General MIDI is a specification for synthesizers which imposes several requirements beyond the more abstract MIDI standard. While MIDI itself does provide a protocol which ensures that different instruments can interoperate at a fundamental level (e.g. that pressing keys on a MIDI keyboard will cause an attached MIDI sound module to play musical notes), General MIDI (or GM) goes further in two ways: it requires that all GM-compatible instruments meet a certain minimal set of features, such as being able to play at least 24 notes simultaneously (polyphony); and it attaches certain interpretations to many parameters which were left unspecified in MIDI, such as defining instrument sounds for each of 128 program numbers.
General MIDI was first standardised in 1991, by the MIDI Manufacturers Association (MMA) and the Japan MIDI Standards Committee (JMSC), and has since been adopted as an addendum to the main MIDI standard. GM itself was later revised to become General MIDI 2, in 1999.
Other companies have created their own extensions to the original General MIDI standard, notably Roland's GS and Yamaha's XG.
Minimal feature requirements
General MIDI (version 1) compatible instruments are required to be able to:
- Allow 24 voices to be active simultaneously (including at least 16 melodic and 8 percussive voices)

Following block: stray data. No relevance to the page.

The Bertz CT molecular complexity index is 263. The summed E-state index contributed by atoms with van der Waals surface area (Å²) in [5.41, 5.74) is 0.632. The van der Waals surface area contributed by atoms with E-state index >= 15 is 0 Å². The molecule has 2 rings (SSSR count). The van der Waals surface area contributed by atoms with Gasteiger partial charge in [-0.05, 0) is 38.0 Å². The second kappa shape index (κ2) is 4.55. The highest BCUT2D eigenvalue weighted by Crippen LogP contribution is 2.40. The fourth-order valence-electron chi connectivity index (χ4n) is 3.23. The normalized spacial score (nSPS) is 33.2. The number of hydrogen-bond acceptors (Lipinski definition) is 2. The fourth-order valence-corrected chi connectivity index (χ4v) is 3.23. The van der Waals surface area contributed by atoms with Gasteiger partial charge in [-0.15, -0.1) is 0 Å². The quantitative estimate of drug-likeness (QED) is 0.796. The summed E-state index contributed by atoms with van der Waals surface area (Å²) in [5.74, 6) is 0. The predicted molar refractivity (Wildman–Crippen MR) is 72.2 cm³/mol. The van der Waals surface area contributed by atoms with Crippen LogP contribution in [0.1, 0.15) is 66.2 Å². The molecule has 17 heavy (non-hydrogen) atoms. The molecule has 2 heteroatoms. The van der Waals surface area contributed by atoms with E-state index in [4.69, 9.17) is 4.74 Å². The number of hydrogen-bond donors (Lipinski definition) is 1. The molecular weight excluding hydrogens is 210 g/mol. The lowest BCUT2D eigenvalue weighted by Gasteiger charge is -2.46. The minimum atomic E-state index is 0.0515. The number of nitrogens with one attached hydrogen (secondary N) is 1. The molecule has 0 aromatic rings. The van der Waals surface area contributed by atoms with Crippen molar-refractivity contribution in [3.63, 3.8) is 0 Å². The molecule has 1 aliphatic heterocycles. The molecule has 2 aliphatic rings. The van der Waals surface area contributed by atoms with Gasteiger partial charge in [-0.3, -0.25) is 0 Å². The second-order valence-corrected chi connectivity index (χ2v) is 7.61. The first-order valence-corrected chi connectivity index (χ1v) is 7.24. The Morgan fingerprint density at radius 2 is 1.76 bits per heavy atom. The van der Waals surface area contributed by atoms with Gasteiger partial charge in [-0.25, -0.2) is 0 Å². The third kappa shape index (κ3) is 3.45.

- Respond to note velocity
- Support all 16 channels simultaneously (with channel 10 reserved for percussion)
- Support polyphony (multiple simultaneous notes) on each channels
GM Instruments must also obey the following conventions for program and controller events:
Program change events
This table shows which instrument sound corresponds to each program change number:
Channel 10 is reserved for percussion under General MIDI; this channel always sounds as percussion regardless of whatever program change numbers it may be sent, and different note numbers are interpreted as different instruments:
35 Bass Drum 2
59 Ride Cymbal 2
GM also specifies which operations should be performed by several controllers:
121 Reset all controllers
123 All notes off
The following Registered Parameter Numbers (RPNs) are also standardised:
0 Pitch bend range
1 Fine tuning
2 Coarse tuning
System Exclusive messages
Two GM System Exclusive ("SysEx") messages are defined: one to enable and disable General MIDI compatibility, on devices which also allow modes which are not GM-compatible; and the other to modify an instrument's master volume.